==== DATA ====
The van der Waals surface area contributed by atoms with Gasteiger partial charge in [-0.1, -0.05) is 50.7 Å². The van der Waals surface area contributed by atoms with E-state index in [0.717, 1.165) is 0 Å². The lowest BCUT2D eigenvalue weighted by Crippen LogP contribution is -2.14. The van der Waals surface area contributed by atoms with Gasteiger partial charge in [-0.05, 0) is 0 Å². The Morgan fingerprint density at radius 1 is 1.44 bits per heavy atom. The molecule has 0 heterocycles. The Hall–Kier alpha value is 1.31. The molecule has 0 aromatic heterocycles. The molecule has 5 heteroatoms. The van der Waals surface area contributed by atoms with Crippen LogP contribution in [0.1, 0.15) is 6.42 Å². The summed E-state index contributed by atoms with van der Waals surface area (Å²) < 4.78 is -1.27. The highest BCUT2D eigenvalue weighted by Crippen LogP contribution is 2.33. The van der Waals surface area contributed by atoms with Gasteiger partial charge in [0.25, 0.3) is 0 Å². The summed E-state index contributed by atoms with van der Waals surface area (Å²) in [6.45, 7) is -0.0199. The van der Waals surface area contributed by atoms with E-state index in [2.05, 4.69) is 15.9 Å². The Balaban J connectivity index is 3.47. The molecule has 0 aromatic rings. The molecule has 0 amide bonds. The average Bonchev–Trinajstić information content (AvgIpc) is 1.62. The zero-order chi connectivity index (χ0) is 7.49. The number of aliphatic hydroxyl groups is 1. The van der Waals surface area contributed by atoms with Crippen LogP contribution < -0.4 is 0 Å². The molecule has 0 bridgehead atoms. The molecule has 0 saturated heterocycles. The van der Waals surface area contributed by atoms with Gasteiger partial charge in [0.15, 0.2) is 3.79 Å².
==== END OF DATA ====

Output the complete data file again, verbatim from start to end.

The van der Waals surface area contributed by atoms with Gasteiger partial charge in [-0.1, -0.05) is 50.7 Å². The van der Waals surface area contributed by atoms with E-state index in [0.717, 1.165) is 0 Å². The lowest BCUT2D eigenvalue weighted by Crippen LogP contribution is -2.14. The van der Waals surface area contributed by atoms with Gasteiger partial charge in [-0.05, 0) is 0 Å². The Morgan fingerprint density at radius 1 is 1.44 bits per heavy atom. The molecule has 0 heterocycles. The Hall–Kier alpha value is 1.31. The molecule has 0 aromatic heterocycles. The molecule has 5 heteroatoms. The van der Waals surface area contributed by atoms with Crippen LogP contribution in [0.1, 0.15) is 6.42 Å². The summed E-state index contributed by atoms with van der Waals surface area (Å²) < 4.78 is -1.27. The highest BCUT2D eigenvalue weighted by Crippen LogP contribution is 2.33. The van der Waals surface area contributed by atoms with Gasteiger partial charge in [0.25, 0.3) is 0 Å². The summed E-state index contributed by atoms with van der Waals surface area (Å²) in [6.45, 7) is -0.0199. The van der Waals surface area contributed by atoms with E-state index in [2.05, 4.69) is 15.9 Å². The Balaban J connectivity index is 3.47. The molecule has 0 aromatic rings. The molecule has 0 amide bonds. The average Bonchev–Trinajstić information content (AvgIpc) is 1.62. The zero-order chi connectivity index (χ0) is 7.49. The number of aliphatic hydroxyl groups is 1. The van der Waals surface area contributed by atoms with Crippen LogP contribution < -0.4 is 0 Å². The molecule has 0 bridgehead atoms. The molecule has 0 saturated heterocycles. The van der Waals surface area contributed by atoms with Gasteiger partial charge in [0.15, 0.2) is 3.79 Å².